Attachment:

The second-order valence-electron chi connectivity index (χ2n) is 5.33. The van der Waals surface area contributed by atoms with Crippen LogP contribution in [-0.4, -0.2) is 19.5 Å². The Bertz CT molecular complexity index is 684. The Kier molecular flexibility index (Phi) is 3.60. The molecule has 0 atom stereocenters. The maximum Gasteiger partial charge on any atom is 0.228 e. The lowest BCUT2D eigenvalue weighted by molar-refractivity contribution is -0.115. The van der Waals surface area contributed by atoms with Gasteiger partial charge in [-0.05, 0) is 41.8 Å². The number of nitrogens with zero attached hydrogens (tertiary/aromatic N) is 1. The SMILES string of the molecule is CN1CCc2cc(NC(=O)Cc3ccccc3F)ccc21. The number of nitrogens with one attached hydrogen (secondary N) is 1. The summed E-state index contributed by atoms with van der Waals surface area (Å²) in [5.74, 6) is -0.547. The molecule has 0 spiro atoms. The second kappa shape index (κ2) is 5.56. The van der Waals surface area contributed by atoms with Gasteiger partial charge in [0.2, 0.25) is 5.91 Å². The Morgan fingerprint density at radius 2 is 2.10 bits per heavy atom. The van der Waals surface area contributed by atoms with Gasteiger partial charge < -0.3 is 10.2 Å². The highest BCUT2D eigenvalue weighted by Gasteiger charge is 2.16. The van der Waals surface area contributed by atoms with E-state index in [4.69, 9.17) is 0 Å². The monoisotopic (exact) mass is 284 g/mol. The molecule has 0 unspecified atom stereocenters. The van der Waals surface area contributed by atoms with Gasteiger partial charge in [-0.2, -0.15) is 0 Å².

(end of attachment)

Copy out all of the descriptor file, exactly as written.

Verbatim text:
The second-order valence-electron chi connectivity index (χ2n) is 5.33. The van der Waals surface area contributed by atoms with Crippen LogP contribution in [-0.4, -0.2) is 19.5 Å². The Bertz CT molecular complexity index is 684. The Kier molecular flexibility index (Phi) is 3.60. The molecule has 0 atom stereocenters. The maximum Gasteiger partial charge on any atom is 0.228 e. The lowest BCUT2D eigenvalue weighted by molar-refractivity contribution is -0.115. The van der Waals surface area contributed by atoms with Gasteiger partial charge in [-0.05, 0) is 41.8 Å². The number of nitrogens with zero attached hydrogens (tertiary/aromatic N) is 1. The SMILES string of the molecule is CN1CCc2cc(NC(=O)Cc3ccccc3F)ccc21. The number of nitrogens with one attached hydrogen (secondary N) is 1. The summed E-state index contributed by atoms with van der Waals surface area (Å²) in [5.74, 6) is -0.547. The molecule has 0 spiro atoms. The second kappa shape index (κ2) is 5.56. The van der Waals surface area contributed by atoms with Gasteiger partial charge in [0.2, 0.25) is 5.91 Å². The Morgan fingerprint density at radius 2 is 2.10 bits per heavy atom. The van der Waals surface area contributed by atoms with Gasteiger partial charge < -0.3 is 10.2 Å². The highest BCUT2D eigenvalue weighted by Gasteiger charge is 2.16. The van der Waals surface area contributed by atoms with E-state index in [4.69, 9.17) is 0 Å². The monoisotopic (exact) mass is 284 g/mol. The molecule has 0 unspecified atom stereocenters. The van der Waals surface area contributed by atoms with Gasteiger partial charge in [-0.2, -0.15) is 0 Å².